The oldest part of Junagadh, and the center of any visit to the city, is the upper citadel, known as Uparkot. Over 2300 years old, with walls up to 20 m high in some places, Uparkot is what allowed Junagadh to withstand a 12-year siege at one point. It is believed that these caves belong to 1st-4th Century AD and are gilded with beautiful pillars and entrances, water cisterns, horseshoe shaped chatiya windows, an assembly hall and cell for meditation. There is also a 300 ft.-deep moat inside the walls, that reportedly used to be inhabited by crocodiles, so that if any attacker managed to surmount the high fortifications, they would then either be exposed on the upper battlements or fall into the crocodile-infested trench.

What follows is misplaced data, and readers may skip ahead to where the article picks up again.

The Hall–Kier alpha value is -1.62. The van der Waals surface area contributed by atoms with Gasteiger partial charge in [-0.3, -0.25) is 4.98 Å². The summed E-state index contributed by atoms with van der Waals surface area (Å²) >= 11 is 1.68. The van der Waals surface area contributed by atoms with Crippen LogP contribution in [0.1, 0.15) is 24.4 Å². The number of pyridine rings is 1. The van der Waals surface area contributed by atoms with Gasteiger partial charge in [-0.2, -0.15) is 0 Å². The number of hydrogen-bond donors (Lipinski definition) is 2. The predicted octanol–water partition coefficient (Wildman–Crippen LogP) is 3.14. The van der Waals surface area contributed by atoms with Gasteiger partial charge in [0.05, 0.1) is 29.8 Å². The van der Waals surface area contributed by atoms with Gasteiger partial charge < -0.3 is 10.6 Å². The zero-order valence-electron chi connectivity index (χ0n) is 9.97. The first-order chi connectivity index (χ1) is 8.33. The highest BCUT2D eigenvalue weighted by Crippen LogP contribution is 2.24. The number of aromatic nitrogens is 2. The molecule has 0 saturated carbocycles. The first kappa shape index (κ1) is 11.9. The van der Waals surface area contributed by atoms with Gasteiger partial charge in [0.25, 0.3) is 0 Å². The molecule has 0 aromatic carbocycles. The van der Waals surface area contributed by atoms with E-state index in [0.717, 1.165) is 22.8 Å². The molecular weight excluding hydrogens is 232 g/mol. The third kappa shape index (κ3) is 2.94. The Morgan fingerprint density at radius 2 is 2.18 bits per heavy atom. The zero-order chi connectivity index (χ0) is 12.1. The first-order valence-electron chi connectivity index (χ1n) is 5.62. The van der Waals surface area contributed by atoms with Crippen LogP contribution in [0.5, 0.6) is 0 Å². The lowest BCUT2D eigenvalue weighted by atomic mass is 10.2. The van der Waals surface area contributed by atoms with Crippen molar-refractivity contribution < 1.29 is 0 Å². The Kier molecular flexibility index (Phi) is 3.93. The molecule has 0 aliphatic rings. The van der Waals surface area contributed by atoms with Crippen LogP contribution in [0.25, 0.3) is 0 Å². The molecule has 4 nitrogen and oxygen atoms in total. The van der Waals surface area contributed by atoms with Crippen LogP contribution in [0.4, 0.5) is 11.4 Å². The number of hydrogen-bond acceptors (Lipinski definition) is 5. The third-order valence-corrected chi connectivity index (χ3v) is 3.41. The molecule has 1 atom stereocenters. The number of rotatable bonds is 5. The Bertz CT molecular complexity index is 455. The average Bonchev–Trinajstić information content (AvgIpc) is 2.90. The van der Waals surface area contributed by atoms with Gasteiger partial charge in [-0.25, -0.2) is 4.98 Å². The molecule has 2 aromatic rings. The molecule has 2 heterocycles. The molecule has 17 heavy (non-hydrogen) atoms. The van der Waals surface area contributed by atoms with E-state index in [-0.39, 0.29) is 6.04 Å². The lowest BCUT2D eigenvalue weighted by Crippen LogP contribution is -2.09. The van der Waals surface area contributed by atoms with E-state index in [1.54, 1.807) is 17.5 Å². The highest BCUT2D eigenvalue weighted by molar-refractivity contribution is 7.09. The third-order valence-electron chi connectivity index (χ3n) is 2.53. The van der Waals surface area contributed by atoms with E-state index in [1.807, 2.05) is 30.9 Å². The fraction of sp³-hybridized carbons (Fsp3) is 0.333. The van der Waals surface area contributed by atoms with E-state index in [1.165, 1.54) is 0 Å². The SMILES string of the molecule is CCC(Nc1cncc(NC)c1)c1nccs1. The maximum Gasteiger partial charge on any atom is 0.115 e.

Just inside the entrance are the insignia of some of Uparkot’s former rulers and temples to Ganesh, Hanuman and Shakti. Closeby are two medieval cannons named Neelam and Manek, forged in Cairo and brought by the Turks who sailed to Saurashtra to aid in defending Diu against the Portuguese.
Entry to Uparkot is Rs.2/- (Rs.10/- for a vehicle); it is open from 7am-7pm every day. The following places (Jami Masjid, Adi-Kadi Vav, Buddhist caves and Navghan Kuvo are all within Uparkot.)